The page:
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#249- Bob le Flambeur

Quick recap: Bob, a gambler, is almost broke- you guessed it- from gambling. Instead of bowing out gracefully, he decides to plan a heist to rob a casino.

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Fun (?) fact: Stanley Kubrick once said that he gave up doing crime films because of Bob le Flambeur.

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My thoughts: When I think of the genre ‘crime film’, I picture a bunch of hot guys in suits being all clever and flirty and through sometimes bumbling efforts, somehow end up pulling off the heist. Bob le Flambuer invented all that. Being French, however there is an undercurrent of sadness and a lingering feeling that even if the robbery does go through, it won’t change anything for anyone, so why bother, really?

So, this isn’t the most fun crime film I’ve watched, but it was definitely interesting to see such an American concept integrated with something so quintessentially European (in case you are keeping count, I’m pretty sure that’s the most pretentious thing I’ve written on this blog yet). The beginning of the film, as Bob describes Montemarté, reminded me so much of Lola or Cleo From 5 to 7. That makes sense because director Jean Melville is considered the father of French New Wave films. I loved the scenes with Bob interacting with his friends. He seemed so suave, it’s no wonder even the police loved him. Yet, there was this lingering sadness to him that I also liked. He wanted to pull off the heist, but not as a ‘screw you’ to society. Instead, he was doing it as a last ditch effort to find happiness.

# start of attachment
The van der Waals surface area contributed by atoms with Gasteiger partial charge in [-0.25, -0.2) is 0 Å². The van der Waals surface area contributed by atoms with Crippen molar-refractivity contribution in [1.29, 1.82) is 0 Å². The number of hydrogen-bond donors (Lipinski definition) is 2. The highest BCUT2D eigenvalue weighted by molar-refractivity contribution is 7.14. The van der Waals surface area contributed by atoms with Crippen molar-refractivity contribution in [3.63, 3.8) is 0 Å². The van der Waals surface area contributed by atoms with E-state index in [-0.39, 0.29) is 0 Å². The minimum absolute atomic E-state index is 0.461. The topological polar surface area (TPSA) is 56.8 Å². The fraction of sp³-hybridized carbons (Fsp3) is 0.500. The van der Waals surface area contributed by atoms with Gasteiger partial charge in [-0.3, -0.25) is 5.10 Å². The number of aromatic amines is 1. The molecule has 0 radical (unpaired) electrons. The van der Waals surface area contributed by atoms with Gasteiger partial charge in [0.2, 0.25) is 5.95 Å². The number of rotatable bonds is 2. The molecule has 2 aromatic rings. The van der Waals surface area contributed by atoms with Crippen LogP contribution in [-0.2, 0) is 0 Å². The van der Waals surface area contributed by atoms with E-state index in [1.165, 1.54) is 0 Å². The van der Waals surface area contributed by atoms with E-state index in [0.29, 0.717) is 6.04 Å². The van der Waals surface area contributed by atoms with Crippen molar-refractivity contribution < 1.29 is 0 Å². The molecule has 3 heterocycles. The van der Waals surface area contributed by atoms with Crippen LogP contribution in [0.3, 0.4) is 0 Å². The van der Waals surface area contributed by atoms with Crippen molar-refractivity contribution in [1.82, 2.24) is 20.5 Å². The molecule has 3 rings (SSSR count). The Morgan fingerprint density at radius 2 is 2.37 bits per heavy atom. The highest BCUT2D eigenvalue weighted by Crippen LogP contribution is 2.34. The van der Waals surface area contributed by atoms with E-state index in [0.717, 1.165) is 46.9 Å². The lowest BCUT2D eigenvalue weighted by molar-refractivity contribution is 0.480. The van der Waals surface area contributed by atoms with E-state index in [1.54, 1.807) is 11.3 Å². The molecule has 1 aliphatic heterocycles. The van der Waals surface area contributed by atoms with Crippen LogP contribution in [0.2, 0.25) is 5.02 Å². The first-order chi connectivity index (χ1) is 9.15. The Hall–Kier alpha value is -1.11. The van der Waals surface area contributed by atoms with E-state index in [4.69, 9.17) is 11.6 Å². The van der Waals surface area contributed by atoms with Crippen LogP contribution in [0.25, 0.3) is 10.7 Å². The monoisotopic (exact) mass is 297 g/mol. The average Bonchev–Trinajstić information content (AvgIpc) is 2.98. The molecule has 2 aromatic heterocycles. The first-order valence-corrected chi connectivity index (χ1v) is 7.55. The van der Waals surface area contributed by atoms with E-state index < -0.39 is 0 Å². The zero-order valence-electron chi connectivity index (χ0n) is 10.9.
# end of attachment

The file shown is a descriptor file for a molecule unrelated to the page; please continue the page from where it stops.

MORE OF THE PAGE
The planning of the heist, including the gathering of the team, bored me the most. I couldn’t keep up with all of the men and their roles and it was clear to me early on that this wouldn’t end well. Bob, however, shouldered on, against everyone’s advice. I admire that, though. His insatiable urge to come out on top shielded him from logic, which is a very French thing to do. The end of the movie drew me back in, as Bob’s luck changed inside the casino. He was finally winning the hands and by the end, had won so much money that he completely forgot about the heist going on downstairs. The police were there, though, and by the time Bob remembered, he too had been rounded up and handcuffed. Being Bob, he managed to stay on top one last time as the casino staff shoveled in the massive amounts of money he had won. It was a very smart ending, to show Bob succeeding in the only way he truly cared about.

Final review: 4/5

Up next: The Crying Game

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